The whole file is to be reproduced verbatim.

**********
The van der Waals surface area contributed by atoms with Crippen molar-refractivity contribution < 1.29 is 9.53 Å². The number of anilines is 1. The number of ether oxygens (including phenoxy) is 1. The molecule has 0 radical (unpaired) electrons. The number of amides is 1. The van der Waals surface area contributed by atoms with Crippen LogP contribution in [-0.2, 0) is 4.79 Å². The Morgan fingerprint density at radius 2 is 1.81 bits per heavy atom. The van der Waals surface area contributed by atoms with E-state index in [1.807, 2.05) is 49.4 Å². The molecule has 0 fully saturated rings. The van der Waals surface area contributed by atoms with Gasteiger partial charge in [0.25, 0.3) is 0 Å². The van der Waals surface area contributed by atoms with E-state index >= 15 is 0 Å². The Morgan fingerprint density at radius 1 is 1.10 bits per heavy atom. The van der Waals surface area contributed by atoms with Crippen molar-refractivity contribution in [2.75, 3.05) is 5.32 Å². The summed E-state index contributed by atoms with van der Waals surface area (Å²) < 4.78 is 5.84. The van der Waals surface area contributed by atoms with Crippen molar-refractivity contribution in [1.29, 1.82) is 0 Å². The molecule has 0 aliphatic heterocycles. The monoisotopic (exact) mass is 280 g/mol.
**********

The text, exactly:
The van der Waals surface area contributed by atoms with Crippen molar-refractivity contribution < 1.29 is 9.53 Å². The number of anilines is 1. The number of ether oxygens (including phenoxy) is 1. The molecule has 0 radical (unpaired) electrons. The number of amides is 1. The van der Waals surface area contributed by atoms with Crippen LogP contribution in [-0.2, 0) is 4.79 Å². The Morgan fingerprint density at radius 2 is 1.81 bits per heavy atom. The van der Waals surface area contributed by atoms with E-state index in [1.807, 2.05) is 49.4 Å². The molecule has 0 fully saturated rings. The van der Waals surface area contributed by atoms with Gasteiger partial charge in [0.25, 0.3) is 0 Å². The van der Waals surface area contributed by atoms with E-state index >= 15 is 0 Å². The Morgan fingerprint density at radius 1 is 1.10 bits per heavy atom. The van der Waals surface area contributed by atoms with Crippen molar-refractivity contribution in [2.75, 3.05) is 5.32 Å². The summed E-state index contributed by atoms with van der Waals surface area (Å²) < 4.78 is 5.84. The van der Waals surface area contributed by atoms with Crippen molar-refractivity contribution in [1.29, 1.82) is 0 Å². The molecule has 0 aliphatic heterocycles. The monoisotopic (exact) mass is 280 g/mol.